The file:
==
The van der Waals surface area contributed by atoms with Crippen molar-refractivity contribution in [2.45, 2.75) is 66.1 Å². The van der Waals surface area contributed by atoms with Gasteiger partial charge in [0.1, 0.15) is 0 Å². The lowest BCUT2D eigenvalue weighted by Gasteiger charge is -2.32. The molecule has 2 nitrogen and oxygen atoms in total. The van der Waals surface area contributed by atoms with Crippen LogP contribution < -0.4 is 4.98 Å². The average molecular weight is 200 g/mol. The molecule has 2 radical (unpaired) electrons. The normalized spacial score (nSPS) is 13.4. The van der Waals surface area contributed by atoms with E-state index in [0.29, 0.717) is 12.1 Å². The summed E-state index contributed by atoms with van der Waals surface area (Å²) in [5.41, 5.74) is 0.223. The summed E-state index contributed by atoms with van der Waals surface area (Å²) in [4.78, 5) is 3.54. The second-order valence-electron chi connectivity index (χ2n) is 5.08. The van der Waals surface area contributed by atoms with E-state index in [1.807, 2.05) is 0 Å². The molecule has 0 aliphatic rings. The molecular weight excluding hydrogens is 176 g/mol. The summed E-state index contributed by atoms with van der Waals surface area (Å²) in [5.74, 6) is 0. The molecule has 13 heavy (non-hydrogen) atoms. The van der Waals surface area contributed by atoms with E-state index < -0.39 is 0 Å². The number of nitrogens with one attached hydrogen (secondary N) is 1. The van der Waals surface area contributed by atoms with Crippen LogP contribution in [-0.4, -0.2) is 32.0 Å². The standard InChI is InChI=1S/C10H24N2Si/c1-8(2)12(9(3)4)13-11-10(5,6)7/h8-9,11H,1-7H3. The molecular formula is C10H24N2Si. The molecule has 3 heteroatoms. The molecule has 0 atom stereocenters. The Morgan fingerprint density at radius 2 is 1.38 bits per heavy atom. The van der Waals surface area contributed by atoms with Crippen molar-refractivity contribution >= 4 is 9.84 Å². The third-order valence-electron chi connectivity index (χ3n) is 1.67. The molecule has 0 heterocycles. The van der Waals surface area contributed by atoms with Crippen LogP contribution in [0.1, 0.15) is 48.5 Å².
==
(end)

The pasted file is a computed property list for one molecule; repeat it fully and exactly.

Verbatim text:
The van der Waals surface area contributed by atoms with Crippen molar-refractivity contribution in [2.45, 2.75) is 66.1 Å². The van der Waals surface area contributed by atoms with Gasteiger partial charge in [0.1, 0.15) is 0 Å². The lowest BCUT2D eigenvalue weighted by Gasteiger charge is -2.32. The molecule has 2 nitrogen and oxygen atoms in total. The van der Waals surface area contributed by atoms with Crippen LogP contribution < -0.4 is 4.98 Å². The average molecular weight is 200 g/mol. The molecule has 2 radical (unpaired) electrons. The normalized spacial score (nSPS) is 13.4. The van der Waals surface area contributed by atoms with E-state index in [0.29, 0.717) is 12.1 Å². The summed E-state index contributed by atoms with van der Waals surface area (Å²) in [5.41, 5.74) is 0.223. The summed E-state index contributed by atoms with van der Waals surface area (Å²) in [4.78, 5) is 3.54. The second-order valence-electron chi connectivity index (χ2n) is 5.08. The van der Waals surface area contributed by atoms with E-state index in [1.807, 2.05) is 0 Å². The molecule has 0 aliphatic rings. The molecular weight excluding hydrogens is 176 g/mol. The summed E-state index contributed by atoms with van der Waals surface area (Å²) in [5.74, 6) is 0. The molecule has 13 heavy (non-hydrogen) atoms. The van der Waals surface area contributed by atoms with E-state index < -0.39 is 0 Å². The number of nitrogens with one attached hydrogen (secondary N) is 1. The van der Waals surface area contributed by atoms with Crippen LogP contribution in [-0.4, -0.2) is 32.0 Å². The standard InChI is InChI=1S/C10H24N2Si/c1-8(2)12(9(3)4)13-11-10(5,6)7/h8-9,11H,1-7H3. The molecular formula is C10H24N2Si. The molecule has 3 heteroatoms. The molecule has 0 atom stereocenters. The Morgan fingerprint density at radius 2 is 1.38 bits per heavy atom. The van der Waals surface area contributed by atoms with Crippen molar-refractivity contribution >= 4 is 9.84 Å². The third-order valence-electron chi connectivity index (χ3n) is 1.67. The molecule has 0 heterocycles. The van der Waals surface area contributed by atoms with Crippen LogP contribution in [0.1, 0.15) is 48.5 Å².